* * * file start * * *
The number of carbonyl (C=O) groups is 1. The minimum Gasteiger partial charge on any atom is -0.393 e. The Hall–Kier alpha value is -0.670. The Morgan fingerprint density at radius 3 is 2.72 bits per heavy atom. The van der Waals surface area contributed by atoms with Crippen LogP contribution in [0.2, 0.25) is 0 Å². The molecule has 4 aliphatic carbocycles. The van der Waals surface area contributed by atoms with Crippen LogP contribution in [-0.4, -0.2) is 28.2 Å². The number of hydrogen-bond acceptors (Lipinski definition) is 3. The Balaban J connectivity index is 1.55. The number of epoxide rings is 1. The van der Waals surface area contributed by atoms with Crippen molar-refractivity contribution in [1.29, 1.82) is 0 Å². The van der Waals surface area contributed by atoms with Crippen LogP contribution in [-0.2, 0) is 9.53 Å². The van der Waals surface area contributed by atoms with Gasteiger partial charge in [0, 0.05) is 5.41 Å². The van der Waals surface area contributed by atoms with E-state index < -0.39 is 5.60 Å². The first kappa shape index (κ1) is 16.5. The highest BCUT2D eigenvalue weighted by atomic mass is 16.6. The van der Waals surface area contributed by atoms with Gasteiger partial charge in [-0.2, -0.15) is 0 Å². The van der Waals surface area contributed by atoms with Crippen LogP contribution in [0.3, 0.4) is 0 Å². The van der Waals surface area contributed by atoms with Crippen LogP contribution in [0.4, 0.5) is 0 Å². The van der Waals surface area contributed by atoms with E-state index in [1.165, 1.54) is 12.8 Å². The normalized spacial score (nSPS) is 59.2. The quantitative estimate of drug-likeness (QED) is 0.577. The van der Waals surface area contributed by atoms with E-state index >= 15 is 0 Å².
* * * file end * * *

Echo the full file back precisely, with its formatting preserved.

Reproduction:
The number of carbonyl (C=O) groups is 1. The minimum Gasteiger partial charge on any atom is -0.393 e. The Hall–Kier alpha value is -0.670. The Morgan fingerprint density at radius 3 is 2.72 bits per heavy atom. The van der Waals surface area contributed by atoms with Crippen LogP contribution in [0.2, 0.25) is 0 Å². The molecule has 4 aliphatic carbocycles. The van der Waals surface area contributed by atoms with Crippen LogP contribution in [-0.4, -0.2) is 28.2 Å². The number of hydrogen-bond acceptors (Lipinski definition) is 3. The Balaban J connectivity index is 1.55. The number of epoxide rings is 1. The van der Waals surface area contributed by atoms with Crippen molar-refractivity contribution in [1.29, 1.82) is 0 Å². The van der Waals surface area contributed by atoms with Crippen LogP contribution in [-0.2, 0) is 9.53 Å². The van der Waals surface area contributed by atoms with Gasteiger partial charge in [0, 0.05) is 5.41 Å². The van der Waals surface area contributed by atoms with E-state index < -0.39 is 5.60 Å². The first kappa shape index (κ1) is 16.5. The highest BCUT2D eigenvalue weighted by atomic mass is 16.6. The van der Waals surface area contributed by atoms with Gasteiger partial charge in [-0.2, -0.15) is 0 Å². The van der Waals surface area contributed by atoms with Crippen LogP contribution in [0.3, 0.4) is 0 Å². The van der Waals surface area contributed by atoms with Crippen LogP contribution in [0.4, 0.5) is 0 Å². The van der Waals surface area contributed by atoms with E-state index in [1.165, 1.54) is 12.8 Å². The normalized spacial score (nSPS) is 59.2. The quantitative estimate of drug-likeness (QED) is 0.577. The van der Waals surface area contributed by atoms with E-state index >= 15 is 0 Å².